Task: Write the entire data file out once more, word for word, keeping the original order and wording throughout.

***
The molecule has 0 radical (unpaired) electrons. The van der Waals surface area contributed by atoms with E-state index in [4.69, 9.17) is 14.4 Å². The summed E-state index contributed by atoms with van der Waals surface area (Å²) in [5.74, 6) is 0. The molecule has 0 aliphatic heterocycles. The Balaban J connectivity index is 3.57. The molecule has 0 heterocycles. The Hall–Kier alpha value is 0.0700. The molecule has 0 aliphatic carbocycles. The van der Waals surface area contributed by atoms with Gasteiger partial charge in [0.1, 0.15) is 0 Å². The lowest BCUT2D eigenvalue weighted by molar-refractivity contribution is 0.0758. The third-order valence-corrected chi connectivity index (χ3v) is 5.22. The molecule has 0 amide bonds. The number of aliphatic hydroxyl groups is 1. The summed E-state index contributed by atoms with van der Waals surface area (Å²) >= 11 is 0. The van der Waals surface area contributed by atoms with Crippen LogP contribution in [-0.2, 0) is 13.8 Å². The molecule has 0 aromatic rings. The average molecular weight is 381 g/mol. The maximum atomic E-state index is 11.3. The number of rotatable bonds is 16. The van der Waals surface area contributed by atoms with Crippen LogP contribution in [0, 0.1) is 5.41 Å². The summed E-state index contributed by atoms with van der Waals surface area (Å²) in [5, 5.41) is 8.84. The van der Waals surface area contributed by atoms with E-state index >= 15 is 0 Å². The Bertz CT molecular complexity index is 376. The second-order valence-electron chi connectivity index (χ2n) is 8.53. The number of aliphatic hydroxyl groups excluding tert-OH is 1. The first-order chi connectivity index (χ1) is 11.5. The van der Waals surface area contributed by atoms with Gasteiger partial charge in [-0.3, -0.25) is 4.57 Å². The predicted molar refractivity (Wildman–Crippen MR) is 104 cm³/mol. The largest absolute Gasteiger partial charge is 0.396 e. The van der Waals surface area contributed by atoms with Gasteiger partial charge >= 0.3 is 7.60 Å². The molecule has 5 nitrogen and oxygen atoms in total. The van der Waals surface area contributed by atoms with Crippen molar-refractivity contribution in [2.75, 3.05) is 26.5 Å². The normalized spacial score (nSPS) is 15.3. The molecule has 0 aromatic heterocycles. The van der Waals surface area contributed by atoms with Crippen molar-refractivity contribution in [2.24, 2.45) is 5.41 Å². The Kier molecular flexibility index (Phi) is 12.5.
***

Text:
The molecule has 0 radical (unpaired) electrons. The van der Waals surface area contributed by atoms with E-state index in [4.69, 9.17) is 14.4 Å². The summed E-state index contributed by atoms with van der Waals surface area (Å²) in [5.74, 6) is 0. The molecule has 0 aliphatic heterocycles. The Balaban J connectivity index is 3.57. The molecule has 0 heterocycles. The Hall–Kier alpha value is 0.0700. The molecule has 0 aliphatic carbocycles. The van der Waals surface area contributed by atoms with Gasteiger partial charge in [0.1, 0.15) is 0 Å². The lowest BCUT2D eigenvalue weighted by molar-refractivity contribution is 0.0758. The third-order valence-corrected chi connectivity index (χ3v) is 5.22. The molecule has 0 amide bonds. The number of aliphatic hydroxyl groups is 1. The summed E-state index contributed by atoms with van der Waals surface area (Å²) >= 11 is 0. The van der Waals surface area contributed by atoms with Crippen LogP contribution in [-0.2, 0) is 13.8 Å². The molecule has 0 aromatic rings. The average molecular weight is 381 g/mol. The maximum atomic E-state index is 11.3. The number of rotatable bonds is 16. The van der Waals surface area contributed by atoms with Crippen LogP contribution in [0, 0.1) is 5.41 Å². The summed E-state index contributed by atoms with van der Waals surface area (Å²) in [5, 5.41) is 8.84. The van der Waals surface area contributed by atoms with E-state index >= 15 is 0 Å². The Bertz CT molecular complexity index is 376. The second-order valence-electron chi connectivity index (χ2n) is 8.53. The number of aliphatic hydroxyl groups excluding tert-OH is 1. The first-order chi connectivity index (χ1) is 11.5. The van der Waals surface area contributed by atoms with Gasteiger partial charge in [-0.3, -0.25) is 4.57 Å². The predicted molar refractivity (Wildman–Crippen MR) is 104 cm³/mol. The largest absolute Gasteiger partial charge is 0.396 e. The van der Waals surface area contributed by atoms with Gasteiger partial charge >= 0.3 is 7.60 Å². The molecule has 5 nitrogen and oxygen atoms in total. The van der Waals surface area contributed by atoms with Crippen molar-refractivity contribution in [2.75, 3.05) is 26.5 Å². The normalized spacial score (nSPS) is 15.3. The molecule has 0 aromatic heterocycles. The van der Waals surface area contributed by atoms with Crippen molar-refractivity contribution in [2.24, 2.45) is 5.41 Å². The Kier molecular flexibility index (Phi) is 12.5.